— Sean Gentille (@seangentille) March 25, 2014
This is just about perfect. “Slippery slope” FTW.
Here’s D. Hall on Daniel Snyder changing the team name: “They probably should.” I love this as A) it’s the right thing to do, and B) it hurts his chances of getting a big-money deal from Mr. Snyder. Thanks, DeAngelo.
Here with a not-at-all incendiary guest post for winning our Redskins-Lions Prediction contest is Jon.
First off, I’d like to thank Jamie for giving me the opportunity to write a little something about our beloved Washington Football Team. I have to apologize, though. I couldn’t come up with a #hottake on the state of the team. All I have is this transcript of George Wallace, Jesse Helms and Strom Thurmond talking about the name change down in Hell (way to drop the ball, Steinz).
Take it away, boys!
Governor Wallace: What’s this bullshit about the liberal media trying to change the name from the Redskins to some stupid name like the Griffins or Warriors?
Senator Helms: I don’t know, George. This country is going straight to hell. There’s not enough troops in the Army to force true Redskins fans to change the name and allow shitty names like the Warriors, Griffins or Renegades into our stadium, into our practice facility, into our Joe Gibbs Memorial Bubble, into our fancy new training facility in the capitol of our Confederacy or into our homes!
Senator Thurmond: HOOWEE, I’m with you on that one, Jesse! You know, I think the Redskins Name Guardians are the greatest minority in this nation! They deserve consideration and understanding instead of the persecution of twisted Costasian propaganda.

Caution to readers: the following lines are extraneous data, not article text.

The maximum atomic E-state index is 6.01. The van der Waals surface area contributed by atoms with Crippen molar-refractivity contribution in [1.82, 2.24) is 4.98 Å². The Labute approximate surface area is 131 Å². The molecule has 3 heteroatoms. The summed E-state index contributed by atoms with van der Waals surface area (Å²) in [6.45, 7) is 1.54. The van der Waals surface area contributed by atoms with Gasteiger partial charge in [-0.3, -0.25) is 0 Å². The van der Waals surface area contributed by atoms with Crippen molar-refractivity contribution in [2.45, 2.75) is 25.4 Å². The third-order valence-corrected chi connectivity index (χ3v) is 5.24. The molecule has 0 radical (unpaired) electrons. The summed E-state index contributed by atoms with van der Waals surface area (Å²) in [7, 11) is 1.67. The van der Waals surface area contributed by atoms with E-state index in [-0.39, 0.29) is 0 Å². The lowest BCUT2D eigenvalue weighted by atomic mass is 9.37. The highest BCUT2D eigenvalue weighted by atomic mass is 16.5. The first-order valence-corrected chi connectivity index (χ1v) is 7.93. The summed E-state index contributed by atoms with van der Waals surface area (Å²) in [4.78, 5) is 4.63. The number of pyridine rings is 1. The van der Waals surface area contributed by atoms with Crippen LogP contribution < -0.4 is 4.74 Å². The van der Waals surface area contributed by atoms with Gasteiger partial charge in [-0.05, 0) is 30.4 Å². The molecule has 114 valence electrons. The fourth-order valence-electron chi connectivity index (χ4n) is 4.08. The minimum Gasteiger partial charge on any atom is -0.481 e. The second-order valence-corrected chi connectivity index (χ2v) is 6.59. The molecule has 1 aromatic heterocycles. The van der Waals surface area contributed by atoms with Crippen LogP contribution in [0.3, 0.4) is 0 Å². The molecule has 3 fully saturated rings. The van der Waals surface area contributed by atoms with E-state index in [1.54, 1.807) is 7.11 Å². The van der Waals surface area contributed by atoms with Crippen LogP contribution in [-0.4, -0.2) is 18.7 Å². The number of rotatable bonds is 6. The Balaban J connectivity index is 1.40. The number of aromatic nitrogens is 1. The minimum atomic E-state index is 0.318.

Governor Wallace: Amen, Strom. Amen. If I was the owner, I’d resist any calls for changing the name, even to the point of standing at the stadium gates in person, if necessary.
Senator Thurmond: I’d do exactly the same, George. It’s not that I’m prejudiced against Native Americans. When I was governor, I did more to help the Native Americans in our state than any previous governor, and I think you can find Native Americans in the state who will attest to this fact.
Senator Helms: Like that Indian chief Mister Snyder found in Alaska, right??? I love that guy!
Dan Snyder trademarked the name “Warriors” in 2000* and has squatted on the name ever since. Now, thanks to design firm 99 Designs, here’s what the Washington Warriors could look like:
I don’t know why the mil-bro is so damn, well, red-faced, but he does look pretty bad-ass. As does this paler version, so long as you steer clear of the gold helmet:
* Reader Matt Brown emails to clarify this Warriors trademark business:
“You can’t squat on a trademark for decades on end and not do anything with [it]. After a period of time, the US Patent & Trademark Office will consider the trademark ‘abandoned’ and throw it back into the free market. The Redskins’ 2000 submission for Washington Warriors expired in 2004. The Arena Football League submitted a claim for Washington Warriors in 2007, and that mark expired in 2009.
There is a claim for just ‘Warriors’ that the Redskins own related to football entertainment and merchandise, but without ‘Washington’ attached to it. That was submitted in 2007, and the claim on the mark is still alive. They tried to trademark ‘Skins’ in 1997 but lost that within the year. They tried again in 1999 but that was abandoned in 2005.”
Rick Reilly wrote about Redskins name change. (He’s against it.) [ESPN]
Peter Berg said Theismann said the Hogs used to smoke at halftime. [Bog]
The Skins’ 0-2 start isn’t that bad. 0-3 is, though. [Staying Medium]
Jordan Reed got more snaps than Fred Davis in Week 2. [Real Redskins]
Brandon Meriweather fined $42k for his hit on Eddie Lacy. [The Insider]
O’s win in 12 on Crush Davis two-out single. One back. [Camden Chat]
Nats lose to Braves. Cincy wins in 13. 5.5 back. 10 to play. [Nats Insider]
Kilgore subtly takes Olbmermann behind the woodshed. [Nats Journal]
Strasburg scratched again due to lingering forearm issues. [Nats Insider]
The Caps played in Baltimore and someone threw a crab on the ice. [Bog]
Diggs has the best odds of any WR to win the Heisman. [Testudo Times]